Memories We Lost by Lidudumalingani Mqombothi

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There was never a forewarning that this thing was coming.

I hate to admit that I’ve never really been a fan of the short story, not even when I began fiddling with the idea of writing my own. I love a daunting to me as much as the next bookworm – sprawling plots and endless character development are two of my favourite things – but, recently, I’ve discovered quite a few wonderful stories that span merely a few pages, but packs all the punch of getting lost in a thicker volume.

Lidudumalingani Mqombothi’s Caine Prize winning Memories We Lost is certainly one. In an African village, a young girl watches her sister suffer from mental illness. This “thing” comes as it pleases, without explanation, affecting not only the person it inhabits but also the people around her. The story is aching and poignant. The young girl yearns for her sister to be just that, to laugh and play, while her mother yearns – desperately, but not cruelly – for her daughter to be subdued. And when traditional medicines and rituals fail to calm her demons, her mother decides to send her away to a remote village to be healed by a sangoma notorious for his severe methods. This prospect is so terrifying to the young girl, that she convinces her sister to leave their village and together they set off on a journey leading nowhere but away from dangerous misunderstanding.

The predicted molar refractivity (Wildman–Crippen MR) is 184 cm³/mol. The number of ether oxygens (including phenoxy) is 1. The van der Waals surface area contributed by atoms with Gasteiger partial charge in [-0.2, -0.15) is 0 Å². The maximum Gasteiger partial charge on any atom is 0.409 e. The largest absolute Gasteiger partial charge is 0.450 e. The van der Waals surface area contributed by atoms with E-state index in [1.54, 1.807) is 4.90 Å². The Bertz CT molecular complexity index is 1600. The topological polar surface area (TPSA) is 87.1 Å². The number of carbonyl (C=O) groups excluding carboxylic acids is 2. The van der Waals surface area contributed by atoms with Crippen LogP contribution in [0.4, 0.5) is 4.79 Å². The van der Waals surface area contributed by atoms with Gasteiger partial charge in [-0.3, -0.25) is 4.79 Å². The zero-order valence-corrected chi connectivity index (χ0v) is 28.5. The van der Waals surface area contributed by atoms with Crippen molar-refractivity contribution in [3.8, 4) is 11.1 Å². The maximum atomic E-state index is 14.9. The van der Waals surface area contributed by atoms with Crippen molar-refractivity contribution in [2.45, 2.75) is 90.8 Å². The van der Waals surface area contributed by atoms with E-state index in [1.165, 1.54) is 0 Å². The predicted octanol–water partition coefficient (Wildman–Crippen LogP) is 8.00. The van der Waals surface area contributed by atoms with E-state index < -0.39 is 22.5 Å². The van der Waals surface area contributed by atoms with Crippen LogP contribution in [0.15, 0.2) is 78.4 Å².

The girls’ story is told in such a tender, but chilling, manner. Most unsettling is the portrayal of the push-and-pull between the girl and her illness, how it’s something almost detached from her, with a will of its own. That heart-wrenching isolation and misconception of what is going on inside her, something completely beyond her control and beyond anyone’s understanding; I felt the helplessness of a community that finds itself stacked against one of its own. This is a story that cuts deep and lingers.

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Take a couple of minutes from your day and lend yourself to Lidudumalingani’s writing, here.

Author photo credit: Twitter

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